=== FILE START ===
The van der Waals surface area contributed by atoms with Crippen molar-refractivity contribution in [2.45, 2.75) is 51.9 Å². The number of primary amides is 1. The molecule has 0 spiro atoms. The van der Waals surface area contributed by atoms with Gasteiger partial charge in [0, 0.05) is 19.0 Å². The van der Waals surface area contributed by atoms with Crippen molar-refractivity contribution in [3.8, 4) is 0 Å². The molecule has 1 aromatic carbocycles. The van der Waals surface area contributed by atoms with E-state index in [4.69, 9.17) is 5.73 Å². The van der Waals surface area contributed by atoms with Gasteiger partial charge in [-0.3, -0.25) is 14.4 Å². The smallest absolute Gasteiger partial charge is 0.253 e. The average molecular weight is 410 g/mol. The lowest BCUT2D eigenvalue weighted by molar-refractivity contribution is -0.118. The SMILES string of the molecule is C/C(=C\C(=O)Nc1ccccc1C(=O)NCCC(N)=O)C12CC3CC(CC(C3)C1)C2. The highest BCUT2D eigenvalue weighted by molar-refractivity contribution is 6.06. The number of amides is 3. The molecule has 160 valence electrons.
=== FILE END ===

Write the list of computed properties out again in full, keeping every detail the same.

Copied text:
The van der Waals surface area contributed by atoms with Crippen molar-refractivity contribution in [2.45, 2.75) is 51.9 Å². The number of primary amides is 1. The molecule has 0 spiro atoms. The van der Waals surface area contributed by atoms with Gasteiger partial charge in [0, 0.05) is 19.0 Å². The van der Waals surface area contributed by atoms with Crippen molar-refractivity contribution in [3.8, 4) is 0 Å². The molecule has 1 aromatic carbocycles. The van der Waals surface area contributed by atoms with E-state index in [4.69, 9.17) is 5.73 Å². The van der Waals surface area contributed by atoms with Gasteiger partial charge in [-0.3, -0.25) is 14.4 Å². The smallest absolute Gasteiger partial charge is 0.253 e. The average molecular weight is 410 g/mol. The lowest BCUT2D eigenvalue weighted by molar-refractivity contribution is -0.118. The SMILES string of the molecule is C/C(=C\C(=O)Nc1ccccc1C(=O)NCCC(N)=O)C12CC3CC(CC(C3)C1)C2. The highest BCUT2D eigenvalue weighted by molar-refractivity contribution is 6.06. The number of amides is 3. The molecule has 160 valence electrons.